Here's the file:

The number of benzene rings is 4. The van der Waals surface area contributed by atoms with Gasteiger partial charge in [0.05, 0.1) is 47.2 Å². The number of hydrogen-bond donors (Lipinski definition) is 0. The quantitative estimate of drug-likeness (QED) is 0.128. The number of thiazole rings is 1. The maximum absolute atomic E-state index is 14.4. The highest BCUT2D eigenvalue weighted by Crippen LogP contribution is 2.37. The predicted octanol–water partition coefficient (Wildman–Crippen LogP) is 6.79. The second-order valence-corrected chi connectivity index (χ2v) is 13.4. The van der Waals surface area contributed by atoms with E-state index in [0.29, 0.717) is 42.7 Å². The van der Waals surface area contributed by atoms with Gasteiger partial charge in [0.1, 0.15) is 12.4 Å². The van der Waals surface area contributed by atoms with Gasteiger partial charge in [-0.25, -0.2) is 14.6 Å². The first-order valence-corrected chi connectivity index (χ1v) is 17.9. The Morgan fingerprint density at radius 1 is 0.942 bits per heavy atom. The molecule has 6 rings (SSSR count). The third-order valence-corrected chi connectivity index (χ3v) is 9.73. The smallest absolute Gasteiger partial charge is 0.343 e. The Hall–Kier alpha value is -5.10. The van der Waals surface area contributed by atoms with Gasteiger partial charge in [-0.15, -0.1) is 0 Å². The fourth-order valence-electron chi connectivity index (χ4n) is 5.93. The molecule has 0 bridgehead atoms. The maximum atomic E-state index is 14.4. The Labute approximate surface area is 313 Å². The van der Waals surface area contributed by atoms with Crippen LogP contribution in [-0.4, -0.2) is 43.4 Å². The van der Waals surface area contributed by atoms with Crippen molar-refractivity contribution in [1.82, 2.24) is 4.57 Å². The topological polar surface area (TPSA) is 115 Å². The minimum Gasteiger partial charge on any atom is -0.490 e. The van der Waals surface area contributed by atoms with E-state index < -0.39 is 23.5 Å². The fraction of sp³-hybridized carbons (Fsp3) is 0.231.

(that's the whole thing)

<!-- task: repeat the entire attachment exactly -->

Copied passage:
The number of benzene rings is 4. The van der Waals surface area contributed by atoms with Gasteiger partial charge in [0.05, 0.1) is 47.2 Å². The number of hydrogen-bond donors (Lipinski definition) is 0. The quantitative estimate of drug-likeness (QED) is 0.128. The number of thiazole rings is 1. The maximum absolute atomic E-state index is 14.4. The highest BCUT2D eigenvalue weighted by Crippen LogP contribution is 2.37. The predicted octanol–water partition coefficient (Wildman–Crippen LogP) is 6.79. The second-order valence-corrected chi connectivity index (χ2v) is 13.4. The van der Waals surface area contributed by atoms with E-state index in [0.29, 0.717) is 42.7 Å². The van der Waals surface area contributed by atoms with Gasteiger partial charge in [0.1, 0.15) is 12.4 Å². The van der Waals surface area contributed by atoms with Gasteiger partial charge in [-0.25, -0.2) is 14.6 Å². The first-order valence-corrected chi connectivity index (χ1v) is 17.9. The Morgan fingerprint density at radius 1 is 0.942 bits per heavy atom. The molecule has 6 rings (SSSR count). The third-order valence-corrected chi connectivity index (χ3v) is 9.73. The smallest absolute Gasteiger partial charge is 0.343 e. The Hall–Kier alpha value is -5.10. The van der Waals surface area contributed by atoms with Gasteiger partial charge in [-0.15, -0.1) is 0 Å². The fourth-order valence-electron chi connectivity index (χ4n) is 5.93. The molecule has 0 bridgehead atoms. The maximum atomic E-state index is 14.4. The Labute approximate surface area is 313 Å². The van der Waals surface area contributed by atoms with Crippen LogP contribution in [-0.4, -0.2) is 43.4 Å². The van der Waals surface area contributed by atoms with Crippen molar-refractivity contribution in [1.82, 2.24) is 4.57 Å². The topological polar surface area (TPSA) is 115 Å². The minimum Gasteiger partial charge on any atom is -0.490 e. The van der Waals surface area contributed by atoms with E-state index < -0.39 is 23.5 Å². The fraction of sp³-hybridized carbons (Fsp3) is 0.231.